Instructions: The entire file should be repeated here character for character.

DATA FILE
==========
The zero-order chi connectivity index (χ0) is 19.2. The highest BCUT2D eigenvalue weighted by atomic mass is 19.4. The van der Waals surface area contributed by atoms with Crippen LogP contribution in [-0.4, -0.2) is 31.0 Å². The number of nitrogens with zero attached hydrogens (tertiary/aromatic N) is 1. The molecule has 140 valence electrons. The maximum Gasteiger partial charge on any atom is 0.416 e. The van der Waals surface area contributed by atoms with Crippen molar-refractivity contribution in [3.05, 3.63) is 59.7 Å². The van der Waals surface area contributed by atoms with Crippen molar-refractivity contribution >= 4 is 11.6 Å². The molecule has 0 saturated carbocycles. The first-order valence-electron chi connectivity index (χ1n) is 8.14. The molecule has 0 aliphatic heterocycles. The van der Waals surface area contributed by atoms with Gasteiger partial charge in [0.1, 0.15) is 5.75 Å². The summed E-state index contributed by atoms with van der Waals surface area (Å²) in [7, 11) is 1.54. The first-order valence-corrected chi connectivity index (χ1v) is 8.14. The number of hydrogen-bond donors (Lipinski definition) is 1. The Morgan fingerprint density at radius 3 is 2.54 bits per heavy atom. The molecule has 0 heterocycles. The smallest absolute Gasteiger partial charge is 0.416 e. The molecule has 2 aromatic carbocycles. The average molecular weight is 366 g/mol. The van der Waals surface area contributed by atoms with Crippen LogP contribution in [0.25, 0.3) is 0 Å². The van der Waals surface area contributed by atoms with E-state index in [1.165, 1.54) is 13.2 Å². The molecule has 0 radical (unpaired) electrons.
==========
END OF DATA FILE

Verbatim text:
The zero-order chi connectivity index (χ0) is 19.2. The highest BCUT2D eigenvalue weighted by atomic mass is 19.4. The van der Waals surface area contributed by atoms with Crippen LogP contribution in [-0.4, -0.2) is 31.0 Å². The number of nitrogens with zero attached hydrogens (tertiary/aromatic N) is 1. The molecule has 140 valence electrons. The maximum Gasteiger partial charge on any atom is 0.416 e. The van der Waals surface area contributed by atoms with Crippen molar-refractivity contribution in [3.05, 3.63) is 59.7 Å². The van der Waals surface area contributed by atoms with Crippen molar-refractivity contribution >= 4 is 11.6 Å². The molecule has 0 saturated carbocycles. The first-order valence-electron chi connectivity index (χ1n) is 8.14. The molecule has 0 aliphatic heterocycles. The van der Waals surface area contributed by atoms with Gasteiger partial charge in [0.1, 0.15) is 5.75 Å². The summed E-state index contributed by atoms with van der Waals surface area (Å²) in [7, 11) is 1.54. The first-order valence-corrected chi connectivity index (χ1v) is 8.14. The number of hydrogen-bond donors (Lipinski definition) is 1. The Morgan fingerprint density at radius 3 is 2.54 bits per heavy atom. The molecule has 0 heterocycles. The smallest absolute Gasteiger partial charge is 0.416 e. The molecule has 2 aromatic carbocycles. The average molecular weight is 366 g/mol. The van der Waals surface area contributed by atoms with Crippen LogP contribution in [0.25, 0.3) is 0 Å². The van der Waals surface area contributed by atoms with E-state index in [1.165, 1.54) is 13.2 Å². The molecule has 0 radical (unpaired) electrons.